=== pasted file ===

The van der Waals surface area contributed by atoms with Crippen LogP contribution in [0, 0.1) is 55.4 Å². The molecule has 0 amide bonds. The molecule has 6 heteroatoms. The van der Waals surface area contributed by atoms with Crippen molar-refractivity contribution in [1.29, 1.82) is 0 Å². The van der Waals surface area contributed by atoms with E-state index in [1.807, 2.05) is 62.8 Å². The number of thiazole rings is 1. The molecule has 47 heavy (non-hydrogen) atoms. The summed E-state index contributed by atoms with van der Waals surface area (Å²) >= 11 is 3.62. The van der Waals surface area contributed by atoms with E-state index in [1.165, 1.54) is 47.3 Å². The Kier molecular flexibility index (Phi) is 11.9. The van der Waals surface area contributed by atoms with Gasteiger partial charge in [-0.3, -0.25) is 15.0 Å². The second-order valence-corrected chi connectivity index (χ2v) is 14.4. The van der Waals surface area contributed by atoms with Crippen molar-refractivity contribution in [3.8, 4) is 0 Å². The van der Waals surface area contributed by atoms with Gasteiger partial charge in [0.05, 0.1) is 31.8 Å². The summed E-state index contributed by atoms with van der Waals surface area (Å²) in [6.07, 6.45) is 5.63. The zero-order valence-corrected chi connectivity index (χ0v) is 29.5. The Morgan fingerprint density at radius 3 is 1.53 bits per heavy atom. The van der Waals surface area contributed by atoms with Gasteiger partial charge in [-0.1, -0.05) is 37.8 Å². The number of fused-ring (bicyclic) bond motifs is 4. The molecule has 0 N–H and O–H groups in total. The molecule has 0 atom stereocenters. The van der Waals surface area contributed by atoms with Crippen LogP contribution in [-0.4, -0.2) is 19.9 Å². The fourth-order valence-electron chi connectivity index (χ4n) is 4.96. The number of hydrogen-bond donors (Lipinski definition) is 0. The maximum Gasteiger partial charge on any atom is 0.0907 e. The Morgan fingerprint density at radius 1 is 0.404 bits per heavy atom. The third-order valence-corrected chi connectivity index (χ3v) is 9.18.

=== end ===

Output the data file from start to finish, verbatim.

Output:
The van der Waals surface area contributed by atoms with Crippen LogP contribution in [0, 0.1) is 55.4 Å². The molecule has 0 amide bonds. The molecule has 6 heteroatoms. The van der Waals surface area contributed by atoms with Crippen molar-refractivity contribution in [1.29, 1.82) is 0 Å². The van der Waals surface area contributed by atoms with E-state index in [1.807, 2.05) is 62.8 Å². The number of thiazole rings is 1. The molecule has 47 heavy (non-hydrogen) atoms. The summed E-state index contributed by atoms with van der Waals surface area (Å²) >= 11 is 3.62. The van der Waals surface area contributed by atoms with E-state index in [1.165, 1.54) is 47.3 Å². The Kier molecular flexibility index (Phi) is 11.9. The van der Waals surface area contributed by atoms with Gasteiger partial charge in [-0.3, -0.25) is 15.0 Å². The second-order valence-corrected chi connectivity index (χ2v) is 14.4. The van der Waals surface area contributed by atoms with Crippen molar-refractivity contribution in [3.8, 4) is 0 Å². The van der Waals surface area contributed by atoms with Gasteiger partial charge in [0.05, 0.1) is 31.8 Å². The summed E-state index contributed by atoms with van der Waals surface area (Å²) in [6.07, 6.45) is 5.63. The zero-order valence-corrected chi connectivity index (χ0v) is 29.5. The Morgan fingerprint density at radius 3 is 1.53 bits per heavy atom. The van der Waals surface area contributed by atoms with Gasteiger partial charge in [-0.1, -0.05) is 37.8 Å². The number of fused-ring (bicyclic) bond motifs is 4. The molecule has 0 N–H and O–H groups in total. The molecule has 0 atom stereocenters. The van der Waals surface area contributed by atoms with Crippen LogP contribution in [-0.4, -0.2) is 19.9 Å². The fourth-order valence-electron chi connectivity index (χ4n) is 4.96. The number of hydrogen-bond donors (Lipinski definition) is 0. The maximum Gasteiger partial charge on any atom is 0.0907 e. The Morgan fingerprint density at radius 1 is 0.404 bits per heavy atom. The third-order valence-corrected chi connectivity index (χ3v) is 9.18.